FOOD

Why Beans Make You Fart

Beans, beans, the musical fruit. The more you eat, the more you toot.

03/06/2016 6:12 AM AEST | Updated 15/07/2016 12:53 PM AEST
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Eldad Carin
Soaking and rinsing legumes can help against a stink bomb.

Beans, or legumes, are an incredibly nutritious, high fibre food but, whether we like to admit it or not, eating them can sometimes most times give us flatulence.

While some may get it worse than others, there is one main reason beans cause gas.

"Legumes contain unabsorbed short-chain carbohydrates called galacto-oligosaccharide (GOS) and fructans. These poorly absorbed sugars are rapidly fermented by gut bacteria in the large bowel, resulting in gas. Some people are more susceptible to the gas production than others," Charlene Grosse, accredited practising dietitian and spokesperson for Dietitians Association of Australia, told The Huffington Post Australia.

Although legumes contain these poorly absorbed sugars, they can actually promote good gut health.

"Research indicates this type of sugar found in legumes is healthy for your gut," Grosse said.

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One popular theory as to why beans cause gas is the soapy liquid you find in canned beans.

"When legumes, for example red lentils, are boiled in water, the liquid they are cooking in becomes higher in oligosaccharides. This is because they are water soluble, meaning the sugar leaches out of the food and into the water," Grosse told HuffPost Australia.

To reduce the chance of flatulence, Grosse recommends properly preparing your legumes and to introduce them slowly into your diet.

Adding a lot of legumes in the diet in a short space of time may lead to gas. If you are not used to having legumes introduce them slowly over several weeks.

"Soaking and rinsing dry legumes before cooking can help lower their oligosaccharide content," Grosse said.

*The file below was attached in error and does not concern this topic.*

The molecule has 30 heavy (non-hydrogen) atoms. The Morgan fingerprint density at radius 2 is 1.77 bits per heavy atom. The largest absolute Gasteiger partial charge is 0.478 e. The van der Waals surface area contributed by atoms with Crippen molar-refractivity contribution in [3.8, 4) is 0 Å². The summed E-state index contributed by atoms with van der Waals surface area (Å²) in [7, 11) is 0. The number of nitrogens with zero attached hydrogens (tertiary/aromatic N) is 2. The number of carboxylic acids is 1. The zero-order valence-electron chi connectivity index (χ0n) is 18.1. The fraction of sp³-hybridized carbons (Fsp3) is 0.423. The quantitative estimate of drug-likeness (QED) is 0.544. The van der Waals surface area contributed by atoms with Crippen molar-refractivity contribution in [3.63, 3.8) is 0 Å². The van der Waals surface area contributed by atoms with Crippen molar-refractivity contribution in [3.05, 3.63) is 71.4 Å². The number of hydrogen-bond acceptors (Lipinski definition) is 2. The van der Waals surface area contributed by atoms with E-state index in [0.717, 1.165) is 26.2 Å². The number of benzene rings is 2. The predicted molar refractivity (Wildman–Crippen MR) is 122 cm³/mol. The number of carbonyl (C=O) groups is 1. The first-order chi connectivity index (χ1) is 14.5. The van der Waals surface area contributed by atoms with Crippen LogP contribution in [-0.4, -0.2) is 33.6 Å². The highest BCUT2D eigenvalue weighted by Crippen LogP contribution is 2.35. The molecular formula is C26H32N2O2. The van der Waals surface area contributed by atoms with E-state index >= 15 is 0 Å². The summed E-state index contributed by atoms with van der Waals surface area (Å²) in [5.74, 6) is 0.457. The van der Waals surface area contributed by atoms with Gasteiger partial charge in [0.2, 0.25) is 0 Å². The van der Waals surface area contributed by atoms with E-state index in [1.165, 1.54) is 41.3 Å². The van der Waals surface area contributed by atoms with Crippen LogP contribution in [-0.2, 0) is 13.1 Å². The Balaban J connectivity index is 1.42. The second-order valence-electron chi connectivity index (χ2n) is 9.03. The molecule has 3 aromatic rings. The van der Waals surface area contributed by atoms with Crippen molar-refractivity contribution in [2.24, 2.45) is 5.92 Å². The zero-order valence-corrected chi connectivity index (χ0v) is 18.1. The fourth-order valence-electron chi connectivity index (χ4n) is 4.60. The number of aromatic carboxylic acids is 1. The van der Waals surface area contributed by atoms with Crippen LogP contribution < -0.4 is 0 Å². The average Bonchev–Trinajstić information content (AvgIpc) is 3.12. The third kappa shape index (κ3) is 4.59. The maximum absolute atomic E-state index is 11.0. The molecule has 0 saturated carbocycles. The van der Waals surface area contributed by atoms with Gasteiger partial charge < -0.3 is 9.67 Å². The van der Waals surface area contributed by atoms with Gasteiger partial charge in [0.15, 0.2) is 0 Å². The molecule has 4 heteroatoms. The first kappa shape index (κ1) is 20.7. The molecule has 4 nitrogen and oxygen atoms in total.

For legumes in a can, make sure to rinse them under water in a colander until the bubbles disappear.

"Canned, rinsed legumes have even lower levels of oligosaccharide than the dry, soaked and rinsed legumes."

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If you're new to eating legumes, start slow.

"Adding a lot of legumes in the diet in a short space of time may lead to gas. If you are not used to having legumes, introduce them slowly over several weeks," Grosse told HuffPost Australia.

Flatulence after eating can also be indicative of a larger digestive problem, so it's important to monitor any unusual changes.

"When considering dietary triggers, it is important to note that different people are susceptible to different foods. Excessive flatulence can be due to a number of reasons including swallowing air, consumption of carbonated beverages, fibre intake, intestinal bacteria and fermentable short chain carbohydrates (FODMAPs)," Grosse said.

"Some digestive system disorders, such as irritable bowel syndrome, can produce a sensation of excessive flatus. See your doctor if you experience unusual flatulence, abdominal pain, changes to toilet habits or any other uncomfortable symptom associated with digestion."

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